At this point, I am alot more interested in the specific details regarding the payment systems, card readers, and internal networks of the businesses in question. What are the ‘brand names’ of the card readers? What software are these readers running? What are the types of devices/machines running on the same internal networks? What routers are these payment systems running through? Who has direct access to the card readers, networks, and other devices/machines on these networks? What are the common threads with ALL of these breached systems? Are the all using the same antivirus software? Are they all using the same suite of cloud service software? Do they all use the same ISP (within reason)? Do all these companies outsource their IT dept. with the same company/country? Are they all fortune 500 companies? Are they all subsidiaries of some other larger company? Are they all managed by the same people? Do all these companies use the same bank? Do all these companies donate to/affiliate with/capitulate to the same political party?
If merchants don’t use the chip technology aren’t they liable for all losses? It may just be sloppy practices that is costing these businesses and the card companies should make they pay fully for the lack of security. A constant stream of charge backs will get them to get better with the new cards.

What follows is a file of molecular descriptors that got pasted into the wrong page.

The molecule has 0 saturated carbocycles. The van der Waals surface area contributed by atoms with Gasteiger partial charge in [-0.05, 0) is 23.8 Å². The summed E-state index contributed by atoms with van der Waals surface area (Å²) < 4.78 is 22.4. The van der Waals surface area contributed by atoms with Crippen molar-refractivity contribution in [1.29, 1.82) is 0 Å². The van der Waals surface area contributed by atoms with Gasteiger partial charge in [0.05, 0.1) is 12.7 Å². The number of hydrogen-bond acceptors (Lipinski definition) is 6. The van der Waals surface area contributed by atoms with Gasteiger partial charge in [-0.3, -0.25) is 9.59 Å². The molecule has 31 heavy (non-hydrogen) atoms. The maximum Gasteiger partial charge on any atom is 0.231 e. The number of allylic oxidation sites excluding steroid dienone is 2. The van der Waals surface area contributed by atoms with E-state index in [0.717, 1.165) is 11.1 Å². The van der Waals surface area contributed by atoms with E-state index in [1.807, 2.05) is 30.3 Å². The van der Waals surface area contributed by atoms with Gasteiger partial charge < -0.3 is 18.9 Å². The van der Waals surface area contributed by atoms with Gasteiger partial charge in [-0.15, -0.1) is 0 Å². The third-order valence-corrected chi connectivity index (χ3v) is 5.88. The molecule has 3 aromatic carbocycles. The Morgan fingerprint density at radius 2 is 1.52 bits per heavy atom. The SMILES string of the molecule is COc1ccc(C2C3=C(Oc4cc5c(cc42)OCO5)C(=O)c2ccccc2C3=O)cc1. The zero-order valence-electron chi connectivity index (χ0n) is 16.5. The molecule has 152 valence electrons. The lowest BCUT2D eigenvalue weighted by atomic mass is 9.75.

When you say “customer data” is in the cards on the mag stripe, some readers may easily misunderstand what that is.
Most of the data is just strings of numbers. The account number, expiry data, with the rest being meaningful only to payment systems. The person’s name from the front of the card is the only thing that is truly customer data. Many payment systems don’t even use that part of the stripe. And while the bank that makes your card has more information on you, that isn’t on the card nor available to someone processing the card.
As long as the customer isn’t liable for fraudulent transactions the presence of the account number shouldn’t be a concern.
1. This is pretty clear with credit cards and mag stripe fraud.